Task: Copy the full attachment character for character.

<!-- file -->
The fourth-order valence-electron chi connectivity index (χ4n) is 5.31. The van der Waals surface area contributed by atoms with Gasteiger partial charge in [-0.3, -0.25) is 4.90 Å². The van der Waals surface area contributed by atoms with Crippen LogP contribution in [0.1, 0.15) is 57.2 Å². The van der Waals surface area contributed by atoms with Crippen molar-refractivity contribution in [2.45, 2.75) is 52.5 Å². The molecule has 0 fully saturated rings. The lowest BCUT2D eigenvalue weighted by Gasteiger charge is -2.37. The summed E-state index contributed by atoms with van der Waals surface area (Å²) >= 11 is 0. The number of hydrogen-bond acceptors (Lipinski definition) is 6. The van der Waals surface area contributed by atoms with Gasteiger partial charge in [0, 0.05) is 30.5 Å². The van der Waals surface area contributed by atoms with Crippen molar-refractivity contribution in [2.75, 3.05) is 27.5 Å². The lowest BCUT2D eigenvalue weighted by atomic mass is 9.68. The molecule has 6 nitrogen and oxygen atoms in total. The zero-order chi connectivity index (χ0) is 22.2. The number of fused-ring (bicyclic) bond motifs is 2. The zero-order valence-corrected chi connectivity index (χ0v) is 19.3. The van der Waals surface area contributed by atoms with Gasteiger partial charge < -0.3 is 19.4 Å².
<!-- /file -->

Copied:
The fourth-order valence-electron chi connectivity index (χ4n) is 5.31. The van der Waals surface area contributed by atoms with Gasteiger partial charge in [-0.3, -0.25) is 4.90 Å². The van der Waals surface area contributed by atoms with Crippen LogP contribution in [0.1, 0.15) is 57.2 Å². The van der Waals surface area contributed by atoms with Crippen molar-refractivity contribution in [2.45, 2.75) is 52.5 Å². The molecule has 0 fully saturated rings. The lowest BCUT2D eigenvalue weighted by Gasteiger charge is -2.37. The summed E-state index contributed by atoms with van der Waals surface area (Å²) >= 11 is 0. The number of hydrogen-bond acceptors (Lipinski definition) is 6. The van der Waals surface area contributed by atoms with Gasteiger partial charge in [0, 0.05) is 30.5 Å². The van der Waals surface area contributed by atoms with Crippen molar-refractivity contribution in [2.75, 3.05) is 27.5 Å². The lowest BCUT2D eigenvalue weighted by atomic mass is 9.68. The molecule has 6 nitrogen and oxygen atoms in total. The zero-order chi connectivity index (χ0) is 22.2. The number of fused-ring (bicyclic) bond motifs is 2. The zero-order valence-corrected chi connectivity index (χ0v) is 19.3. The van der Waals surface area contributed by atoms with Gasteiger partial charge < -0.3 is 19.4 Å².